How do I find the limits of trigonometric functions?

1 Answer
Jan 13, 2016

Answer:

Depends on the approaching number and complexity of function.

Explanation:

If the function is simple, functions such as #sinx# and #cosx# are defined for #(-oo,+oo)# so it's really not that hard.

However, as x approaches infinity, the limit does not exist, since the function is periodic and could be anywhere between #[-1, 1]#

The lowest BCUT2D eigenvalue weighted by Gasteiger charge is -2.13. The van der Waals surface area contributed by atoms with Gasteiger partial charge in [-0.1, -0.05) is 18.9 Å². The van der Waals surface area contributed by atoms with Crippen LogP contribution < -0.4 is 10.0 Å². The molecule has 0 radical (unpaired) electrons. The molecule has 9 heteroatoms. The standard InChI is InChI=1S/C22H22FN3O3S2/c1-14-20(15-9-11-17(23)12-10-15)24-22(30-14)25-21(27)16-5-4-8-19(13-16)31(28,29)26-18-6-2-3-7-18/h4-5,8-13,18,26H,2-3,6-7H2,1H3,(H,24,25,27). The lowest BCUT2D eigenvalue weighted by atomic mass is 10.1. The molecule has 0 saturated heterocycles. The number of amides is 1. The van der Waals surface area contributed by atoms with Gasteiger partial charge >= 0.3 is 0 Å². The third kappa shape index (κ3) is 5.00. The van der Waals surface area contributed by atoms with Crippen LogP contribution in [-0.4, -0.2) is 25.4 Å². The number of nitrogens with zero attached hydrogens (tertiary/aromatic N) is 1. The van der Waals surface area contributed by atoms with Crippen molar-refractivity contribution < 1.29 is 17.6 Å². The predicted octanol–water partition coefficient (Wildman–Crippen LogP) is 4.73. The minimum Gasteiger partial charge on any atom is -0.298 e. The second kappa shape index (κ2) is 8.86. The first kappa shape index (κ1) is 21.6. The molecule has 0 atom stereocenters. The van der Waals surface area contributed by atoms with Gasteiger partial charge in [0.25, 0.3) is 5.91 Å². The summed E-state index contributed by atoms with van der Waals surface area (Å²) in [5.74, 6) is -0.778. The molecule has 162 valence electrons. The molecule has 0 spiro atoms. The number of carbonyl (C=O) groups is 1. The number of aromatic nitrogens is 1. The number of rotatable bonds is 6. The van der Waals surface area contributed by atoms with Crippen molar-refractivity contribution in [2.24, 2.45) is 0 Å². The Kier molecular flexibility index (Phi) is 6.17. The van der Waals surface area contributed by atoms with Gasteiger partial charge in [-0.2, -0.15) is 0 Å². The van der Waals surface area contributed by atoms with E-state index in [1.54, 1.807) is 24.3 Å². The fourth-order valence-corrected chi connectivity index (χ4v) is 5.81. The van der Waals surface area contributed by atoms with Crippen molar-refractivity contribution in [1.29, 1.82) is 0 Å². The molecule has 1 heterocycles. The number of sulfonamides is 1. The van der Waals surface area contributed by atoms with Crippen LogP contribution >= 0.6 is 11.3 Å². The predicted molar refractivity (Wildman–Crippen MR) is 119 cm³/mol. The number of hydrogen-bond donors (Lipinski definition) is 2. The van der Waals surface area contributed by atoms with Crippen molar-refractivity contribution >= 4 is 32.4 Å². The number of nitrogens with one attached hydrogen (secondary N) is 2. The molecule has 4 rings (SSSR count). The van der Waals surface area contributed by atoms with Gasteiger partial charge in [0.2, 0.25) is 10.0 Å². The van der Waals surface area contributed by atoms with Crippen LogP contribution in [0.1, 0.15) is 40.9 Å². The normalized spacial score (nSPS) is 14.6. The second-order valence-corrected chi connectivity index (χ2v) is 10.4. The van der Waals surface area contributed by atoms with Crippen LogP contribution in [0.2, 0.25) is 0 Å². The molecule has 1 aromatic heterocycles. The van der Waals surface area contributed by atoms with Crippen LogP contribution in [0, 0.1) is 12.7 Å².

In more complex functions, such as #sinx/x# at #x=0# there is a certain theorem that helps, called the squeeze theorem. It helps by knowing the limits of the function (eg sinx is between -1 and 1), transforming the simple function to the complex one and, if the side limits are equal, then they squeeze the answer between their common answer. More examples can be seen here.

For #sinx/x# the limit as it approaches 0 is 1 (proof too hard), and as it approaches infinity:

#-1<=sinx<=1#

#-1/x<=sinx/x<=1/x#

#lim_(x->oo)-1/x<=lim_(x->oo)sinx/x<=lim_(x->oo)1/x#

#0<=lim_(x->oo)sinx/x<=0#

Due to the squeeze theorem #lim_(x->oo)sinx/x=0#

graph{sinx/x [-14.25, 14.23, -7.11, 7.14]}